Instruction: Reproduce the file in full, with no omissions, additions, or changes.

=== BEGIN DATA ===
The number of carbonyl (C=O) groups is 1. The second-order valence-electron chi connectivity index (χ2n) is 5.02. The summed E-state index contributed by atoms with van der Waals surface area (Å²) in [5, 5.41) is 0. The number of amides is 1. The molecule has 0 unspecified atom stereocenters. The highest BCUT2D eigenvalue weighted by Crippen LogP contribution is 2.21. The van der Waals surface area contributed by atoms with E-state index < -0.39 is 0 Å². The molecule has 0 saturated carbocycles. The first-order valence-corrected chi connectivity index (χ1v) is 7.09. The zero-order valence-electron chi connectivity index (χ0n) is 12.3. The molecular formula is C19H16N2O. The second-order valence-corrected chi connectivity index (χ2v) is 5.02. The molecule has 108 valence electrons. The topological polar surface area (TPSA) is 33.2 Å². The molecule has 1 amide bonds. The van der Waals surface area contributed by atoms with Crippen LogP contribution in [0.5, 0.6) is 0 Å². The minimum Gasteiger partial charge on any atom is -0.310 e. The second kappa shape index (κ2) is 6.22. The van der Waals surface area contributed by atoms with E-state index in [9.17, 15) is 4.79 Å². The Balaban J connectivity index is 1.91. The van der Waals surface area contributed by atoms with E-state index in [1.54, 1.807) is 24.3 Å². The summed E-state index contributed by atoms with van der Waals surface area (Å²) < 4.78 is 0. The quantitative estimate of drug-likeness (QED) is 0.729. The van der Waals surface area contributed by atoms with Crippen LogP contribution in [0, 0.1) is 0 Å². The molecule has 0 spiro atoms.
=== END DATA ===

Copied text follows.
The number of carbonyl (C=O) groups is 1. The second-order valence-electron chi connectivity index (χ2n) is 5.02. The summed E-state index contributed by atoms with van der Waals surface area (Å²) in [5, 5.41) is 0. The number of amides is 1. The molecule has 0 unspecified atom stereocenters. The highest BCUT2D eigenvalue weighted by Crippen LogP contribution is 2.21. The van der Waals surface area contributed by atoms with E-state index < -0.39 is 0 Å². The molecule has 0 saturated carbocycles. The first-order valence-corrected chi connectivity index (χ1v) is 7.09. The zero-order valence-electron chi connectivity index (χ0n) is 12.3. The molecular formula is C19H16N2O. The second-order valence-corrected chi connectivity index (χ2v) is 5.02. The molecule has 108 valence electrons. The topological polar surface area (TPSA) is 33.2 Å². The molecule has 1 amide bonds. The van der Waals surface area contributed by atoms with Crippen LogP contribution in [0.5, 0.6) is 0 Å². The minimum Gasteiger partial charge on any atom is -0.310 e. The second kappa shape index (κ2) is 6.22. The van der Waals surface area contributed by atoms with E-state index in [9.17, 15) is 4.79 Å². The Balaban J connectivity index is 1.91. The van der Waals surface area contributed by atoms with E-state index in [1.54, 1.807) is 24.3 Å². The summed E-state index contributed by atoms with van der Waals surface area (Å²) < 4.78 is 0. The quantitative estimate of drug-likeness (QED) is 0.729. The van der Waals surface area contributed by atoms with Crippen LogP contribution in [0, 0.1) is 0 Å². The molecule has 0 spiro atoms.